The rivers of South America's Amazon basin are "breathing" far harder - cycling the greenhouse gas carbon dioxide more quickly - than anyone realized.
Most of the carbon being exhaled - or outgassed - as carbon dioxide from Amazonian rivers and wetlands has spent a mere 5 years sequestered in the trees, other plants and soils of the surrounding landscape, U.S. and Brazilian researchers report in the July 28 issue of Nature.
It had been hoped that regions such as the nearly 2.4 million-square-mile Amazon River basin - where tropical forests rapidly gulp carbon dioxide during photosynthesis - were holding onto that carbon for decades, even centuries, says Emilio Mayorga, University of Washington oceanographer and lead author of the Nature piece with Anthony Aufdenkampe of the Stroud Water Research Center in Pennsylvania.
As policy makers turn increasingly to carbon-credit trading as a means of grappling with the impacts of human-induced climate change, knowing how much carbon can be stored - and where and for how long - is critical, the authors say.
"Our results were surprising because those who've previously made measurements found carbon in the rivers that came from the surrounding forests to be 40 to more than 1,000 years old," Aufdenkampe says. "They assumed that the return of this forest carbon to the atmosphere must be a slow process that offered at least temporary respite from greenhouse effects.
"As part of the largest radiocarbon age survey ever for a single watershed, we show that the enormous amount of carbon dioxide silently being returned to the atmosphere is far younger than carbon being carried downstream," he said. "Previous studies failed to detect the rapid recycling of forest carbon because they never dated the invisible greenhouse gas as it is literally exhaled by the river organisms."
"River breath is much deeper and faster than anyone realized," says Jeff Richey, UW oceanographer and another co-author.
Carbon is carried by rains and groundwater into waterways from soils, decomposing woody debris, leaf litter and other organic matter. Once in waterways it is chewed up by microorganisms, insects and fish. The carbon dioxide they generate quickly returns to the atmosphere, some 500 million tons a year, an amount equal to what is absorbed each year by the Amazonian rainforest.
"Having established that the amount of carbon outgassing is much greater than anyone imagined, the issue then becomes, where does it come from," Mayorga says. "If it's young, that indicates the carbon pool is dynamic, which could make the system much more reactive to deforestation and climate change."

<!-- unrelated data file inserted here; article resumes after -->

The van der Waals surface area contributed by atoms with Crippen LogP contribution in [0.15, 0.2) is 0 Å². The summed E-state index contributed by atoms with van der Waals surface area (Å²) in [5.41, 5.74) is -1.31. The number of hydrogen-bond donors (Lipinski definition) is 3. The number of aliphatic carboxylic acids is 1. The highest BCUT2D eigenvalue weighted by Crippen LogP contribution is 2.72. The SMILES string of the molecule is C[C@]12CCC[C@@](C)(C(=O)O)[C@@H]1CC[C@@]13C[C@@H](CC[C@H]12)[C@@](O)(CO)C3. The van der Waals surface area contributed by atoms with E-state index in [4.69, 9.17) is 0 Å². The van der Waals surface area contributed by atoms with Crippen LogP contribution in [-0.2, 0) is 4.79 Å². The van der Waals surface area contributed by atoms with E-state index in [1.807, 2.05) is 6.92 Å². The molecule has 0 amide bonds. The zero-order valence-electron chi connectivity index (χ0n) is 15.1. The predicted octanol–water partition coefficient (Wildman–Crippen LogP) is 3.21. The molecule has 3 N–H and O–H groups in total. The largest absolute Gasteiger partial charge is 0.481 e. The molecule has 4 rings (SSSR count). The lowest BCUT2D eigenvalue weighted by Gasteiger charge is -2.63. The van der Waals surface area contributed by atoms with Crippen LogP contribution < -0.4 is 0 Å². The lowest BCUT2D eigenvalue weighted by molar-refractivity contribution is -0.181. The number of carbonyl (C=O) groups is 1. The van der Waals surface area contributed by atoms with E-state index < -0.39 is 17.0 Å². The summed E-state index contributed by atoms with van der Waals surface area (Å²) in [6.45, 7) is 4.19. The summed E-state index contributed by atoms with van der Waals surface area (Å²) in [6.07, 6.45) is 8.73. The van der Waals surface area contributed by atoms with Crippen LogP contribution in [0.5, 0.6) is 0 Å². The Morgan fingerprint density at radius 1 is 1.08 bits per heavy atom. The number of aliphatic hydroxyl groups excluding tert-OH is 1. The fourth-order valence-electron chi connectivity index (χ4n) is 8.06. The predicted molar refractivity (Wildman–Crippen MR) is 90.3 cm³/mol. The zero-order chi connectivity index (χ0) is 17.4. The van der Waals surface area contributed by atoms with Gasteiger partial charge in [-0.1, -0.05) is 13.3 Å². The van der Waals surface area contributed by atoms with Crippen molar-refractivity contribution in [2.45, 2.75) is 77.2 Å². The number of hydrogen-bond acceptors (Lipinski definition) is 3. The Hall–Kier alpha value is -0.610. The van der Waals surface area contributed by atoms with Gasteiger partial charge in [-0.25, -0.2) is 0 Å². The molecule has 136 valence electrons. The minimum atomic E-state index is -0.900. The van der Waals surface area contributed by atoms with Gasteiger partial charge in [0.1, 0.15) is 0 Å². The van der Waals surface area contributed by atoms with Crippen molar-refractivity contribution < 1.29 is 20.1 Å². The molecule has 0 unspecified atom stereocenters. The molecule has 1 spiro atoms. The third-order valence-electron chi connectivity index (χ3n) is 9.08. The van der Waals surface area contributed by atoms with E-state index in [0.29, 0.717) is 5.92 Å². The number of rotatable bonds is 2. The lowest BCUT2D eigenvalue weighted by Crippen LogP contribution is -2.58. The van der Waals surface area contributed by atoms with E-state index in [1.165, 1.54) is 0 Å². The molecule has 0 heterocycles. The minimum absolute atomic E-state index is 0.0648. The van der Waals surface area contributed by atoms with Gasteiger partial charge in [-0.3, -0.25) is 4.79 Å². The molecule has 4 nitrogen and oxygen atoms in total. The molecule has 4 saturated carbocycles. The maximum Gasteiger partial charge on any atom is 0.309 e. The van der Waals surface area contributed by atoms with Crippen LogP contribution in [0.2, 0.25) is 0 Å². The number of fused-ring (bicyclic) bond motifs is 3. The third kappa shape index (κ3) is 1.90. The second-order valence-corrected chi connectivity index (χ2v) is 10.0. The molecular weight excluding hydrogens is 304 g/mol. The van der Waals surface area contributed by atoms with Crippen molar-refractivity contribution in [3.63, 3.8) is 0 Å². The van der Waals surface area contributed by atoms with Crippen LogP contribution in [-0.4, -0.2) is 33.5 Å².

For example, data from a region of active deforestation in the southern Amazon already shows that the carbon leaving rivers has an identifiable isotopic signature of pasture grasses.
"You're changing the land use, changing vegetation and other conditions. In terms of what's being respired, the system is responding fairly quickly," Mayorga says. "Human and natural systems, in turn, will be impacted."
No previous tropical study has used both radioactive carbon-14 and stable carbon-13 isotopes to address these questions. Funding from the Center for Accelerator Mass Spectrometry at Lawrence Livermore National Laboratory made the analysis by Mayorga and Aufdenkampe possible. The samples were collected by Richey's research group and Brazilian scientists on expeditions going back as far as 1991 that were funded by the National Science Foundation, National Aeronautics and Space Administration and the Research Support Foundation for the State of San Paulo (FAPESP), Brazil.
Other co-authors are Paul Quay and the late John Hedges, both UW oceanographers; Caroline Masiello of Rice University; Alex Krusche of the University of São Paulo, Brazil; and Thomas Brown of the Center for Accelerator Mass Spectrometry at Lawrence Livermore National Laboratory.
For more information:
Mayorga, (206) 295-5778, firstname.lastname@example.org
Aufdenkampe, (610) 268-2153 ext. 263, email@example.com; Aufdenkampe will be away from his office July 25-29 but reachable through Sandra Hines